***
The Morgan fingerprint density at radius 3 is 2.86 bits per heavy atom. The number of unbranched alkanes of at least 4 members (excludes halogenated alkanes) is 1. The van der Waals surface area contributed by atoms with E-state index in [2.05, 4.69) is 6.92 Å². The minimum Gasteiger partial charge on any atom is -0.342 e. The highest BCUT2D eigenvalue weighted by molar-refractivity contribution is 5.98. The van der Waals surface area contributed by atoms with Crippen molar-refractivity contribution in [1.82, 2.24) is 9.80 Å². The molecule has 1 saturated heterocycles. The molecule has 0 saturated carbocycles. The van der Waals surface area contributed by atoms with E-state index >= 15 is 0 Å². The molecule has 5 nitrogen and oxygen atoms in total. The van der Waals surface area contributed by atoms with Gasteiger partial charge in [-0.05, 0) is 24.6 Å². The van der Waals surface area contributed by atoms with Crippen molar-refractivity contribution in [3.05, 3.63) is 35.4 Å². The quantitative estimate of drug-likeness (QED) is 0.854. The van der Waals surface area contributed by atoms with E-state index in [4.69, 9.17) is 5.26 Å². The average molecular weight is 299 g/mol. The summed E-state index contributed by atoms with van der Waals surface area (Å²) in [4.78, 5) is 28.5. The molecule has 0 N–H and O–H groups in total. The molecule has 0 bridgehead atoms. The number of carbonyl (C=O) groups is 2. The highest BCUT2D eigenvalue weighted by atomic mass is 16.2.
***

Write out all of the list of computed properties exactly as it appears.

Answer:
The Morgan fingerprint density at radius 3 is 2.86 bits per heavy atom. The number of unbranched alkanes of at least 4 members (excludes halogenated alkanes) is 1. The van der Waals surface area contributed by atoms with E-state index in [2.05, 4.69) is 6.92 Å². The minimum Gasteiger partial charge on any atom is -0.342 e. The highest BCUT2D eigenvalue weighted by molar-refractivity contribution is 5.98. The van der Waals surface area contributed by atoms with Crippen molar-refractivity contribution in [1.82, 2.24) is 9.80 Å². The molecule has 1 saturated heterocycles. The molecule has 0 saturated carbocycles. The van der Waals surface area contributed by atoms with E-state index >= 15 is 0 Å². The molecule has 5 nitrogen and oxygen atoms in total. The van der Waals surface area contributed by atoms with Gasteiger partial charge in [-0.05, 0) is 24.6 Å². The van der Waals surface area contributed by atoms with Crippen molar-refractivity contribution in [3.05, 3.63) is 35.4 Å². The quantitative estimate of drug-likeness (QED) is 0.854. The van der Waals surface area contributed by atoms with E-state index in [4.69, 9.17) is 5.26 Å². The average molecular weight is 299 g/mol. The summed E-state index contributed by atoms with van der Waals surface area (Å²) in [4.78, 5) is 28.5. The molecule has 0 N–H and O–H groups in total. The molecule has 0 bridgehead atoms. The number of carbonyl (C=O) groups is 2. The highest BCUT2D eigenvalue weighted by atomic mass is 16.2.